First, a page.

8. Reinforced Engines

The Rafale M has added small protective plates around its engines. This subtle difference from its counterpart in the Air Force is used to protect the fuselage and especially the engines from potential collisions with arresting cables. Each engine has a small metal arrow-shaped piece welded to its belly. The arresting cable is often just a few centimeters from the fuselage, and a "sporty" arrested landing might cause them to collide.



9. Rafale M's Maiden Arrested Landing

While the Rafale M is closely associated with the Charles de Gaulle aircraft carrier, its first arrested landing actually took place on the Foch! It happened on Monday, April 19, 1993, at 2:43 PM with Yves Kerhervé. After 4 touch-and-go, a wave-off (go-around before landing), and a pass with the tailhook down, the Rafale finally lands! This marked its 201st flight!


10. Boarding a Rafale

Let's talk about the ladder! It is retractable on the Rafale Marine, unlike the Air version. This choice by the Air and Space Force was justified by the potential mission abandonment if the ladder retraction system were to malfunction. For the Rafale M, due to the carrier environment, the deck personnel would have had difficulty carrying ladders around the deck. To minimize its weight, the Rafale M's ladder is not a typical one; it's a simple bar with 2 steps on the left and 1 step on the right.



11. Jump Strut

The Rafale M's Jump Strut is a system that stores energy during catapulting and releases it during takeoff by slightly bouncing the front landing gear. But what about the Super Étendard? Without a Jump Strut, the Super Étendard pilot would overinflate the front shock absorber! This kept the catapult trajectory straight, and this overinflation had a similar effect on the plane's lift as the Jump Strut.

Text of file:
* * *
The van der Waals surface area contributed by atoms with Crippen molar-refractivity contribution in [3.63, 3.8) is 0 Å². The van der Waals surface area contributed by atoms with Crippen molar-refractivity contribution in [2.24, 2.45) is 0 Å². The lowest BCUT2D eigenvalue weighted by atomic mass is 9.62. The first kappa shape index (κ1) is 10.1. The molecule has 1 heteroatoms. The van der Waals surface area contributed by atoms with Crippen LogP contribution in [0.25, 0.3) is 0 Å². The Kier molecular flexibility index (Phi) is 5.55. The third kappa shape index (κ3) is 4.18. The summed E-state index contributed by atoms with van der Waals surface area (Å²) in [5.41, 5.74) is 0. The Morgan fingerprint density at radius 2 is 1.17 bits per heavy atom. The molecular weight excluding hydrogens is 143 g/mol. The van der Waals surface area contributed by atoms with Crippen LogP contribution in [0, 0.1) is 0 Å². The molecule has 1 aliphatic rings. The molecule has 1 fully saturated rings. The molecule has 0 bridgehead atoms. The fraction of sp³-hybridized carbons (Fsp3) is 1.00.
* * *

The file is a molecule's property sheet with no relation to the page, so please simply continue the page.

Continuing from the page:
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12. Break!

Let's talk about the landing circuit with some interesting data! Pilots approach vertically with an axis parallel to the aircraft carrier slightly shifted to starboard. They start at 600 feet and 280 knots. Once 20 seconds past the vertical point, the Rafale M breaks and transitions to the downwind leg! It begins its final approach 1.2 nautical miles from the deck, descending at a 27-degree glide slope.



13. Catapult Ready!

The arrival of the Rafale M has greatly benefited the deck personnel and the pilots! The SEM had a non-steerable nose wheel, complicating taxiing on the deck. Here are some interesting facts about the catapult launch of our Rafale: its canards are in a neutral position during launch, and the pilot only goes full throttle when the officer gives the green flag.


14. Deck Landing Precision

During a deck landing, only a few seconds separate two Rafales in succession. The number of corrections (stick + throttle) during the final approach is estimated at 200 to maintain a perfect trajectory.


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15. Oscar Point

Upon returning from a night or adverse weather deck landing, all aircraft rendezvous at Oscar Point. This Oscar Point is a rallying point aligned with the carrier's angled deck. Its distance and altitude allow pilots to position themselves correctly for the arrested landing. The entire landing group can then land without any issues. This point is located in line with the angled deck and helps sequence the return from a deck landing.


16. Blue, Red, and Green

During deployments on the Charles de Gaulle aircraft carrier, pilots engage in fierce competition where each landing is scored. Every year, from early August to late July, pilots are individually ranked, and the season's best receives the prestigious "blue sweater" as a reward. The ranking also takes place in teams: the Blues, Reds, and Greens, led respectively by the Unit Commander, the Second-in-Command, and the Operations Chief. Pilots are randomly assigned to these teams. Points are awarded for each landing, with the second wire (arresting cable) earning the most points, followed by the first and finally the third, represented respectively by Aphrodite, Athena, and Andromeda for the connoisseurs. At the end of the season, a grand dinner is organized, where the second-place team pays for their meal, while the team in first place is generously invited by the third-place team.